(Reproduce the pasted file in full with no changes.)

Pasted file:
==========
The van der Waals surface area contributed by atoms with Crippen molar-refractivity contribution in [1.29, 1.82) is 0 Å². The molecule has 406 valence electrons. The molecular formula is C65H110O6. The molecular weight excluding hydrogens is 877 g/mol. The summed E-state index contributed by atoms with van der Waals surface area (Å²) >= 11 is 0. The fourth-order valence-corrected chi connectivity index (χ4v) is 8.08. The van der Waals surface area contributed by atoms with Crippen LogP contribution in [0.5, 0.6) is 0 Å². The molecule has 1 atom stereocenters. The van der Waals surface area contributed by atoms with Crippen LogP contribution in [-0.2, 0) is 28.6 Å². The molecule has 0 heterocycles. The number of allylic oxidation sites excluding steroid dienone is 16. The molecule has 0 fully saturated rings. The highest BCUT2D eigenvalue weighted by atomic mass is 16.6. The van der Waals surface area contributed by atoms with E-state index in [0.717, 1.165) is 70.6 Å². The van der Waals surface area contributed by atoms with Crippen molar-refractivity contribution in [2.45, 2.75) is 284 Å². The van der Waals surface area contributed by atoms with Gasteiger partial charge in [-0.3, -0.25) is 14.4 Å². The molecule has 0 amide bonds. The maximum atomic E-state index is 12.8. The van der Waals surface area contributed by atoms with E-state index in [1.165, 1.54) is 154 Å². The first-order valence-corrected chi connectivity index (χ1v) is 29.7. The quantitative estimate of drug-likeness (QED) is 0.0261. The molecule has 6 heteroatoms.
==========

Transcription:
The van der Waals surface area contributed by atoms with Crippen molar-refractivity contribution in [1.29, 1.82) is 0 Å². The molecule has 406 valence electrons. The molecular formula is C65H110O6. The molecular weight excluding hydrogens is 877 g/mol. The summed E-state index contributed by atoms with van der Waals surface area (Å²) >= 11 is 0. The fourth-order valence-corrected chi connectivity index (χ4v) is 8.08. The van der Waals surface area contributed by atoms with Crippen LogP contribution in [0.5, 0.6) is 0 Å². The molecule has 1 atom stereocenters. The van der Waals surface area contributed by atoms with Crippen LogP contribution in [-0.2, 0) is 28.6 Å². The molecule has 0 heterocycles. The number of allylic oxidation sites excluding steroid dienone is 16. The molecule has 0 fully saturated rings. The highest BCUT2D eigenvalue weighted by atomic mass is 16.6. The van der Waals surface area contributed by atoms with E-state index in [0.717, 1.165) is 70.6 Å². The van der Waals surface area contributed by atoms with Crippen molar-refractivity contribution in [2.45, 2.75) is 284 Å². The van der Waals surface area contributed by atoms with Gasteiger partial charge in [-0.3, -0.25) is 14.4 Å². The molecule has 0 amide bonds. The maximum atomic E-state index is 12.8. The van der Waals surface area contributed by atoms with E-state index in [1.165, 1.54) is 154 Å². The first-order valence-corrected chi connectivity index (χ1v) is 29.7. The quantitative estimate of drug-likeness (QED) is 0.0261. The molecule has 6 heteroatoms.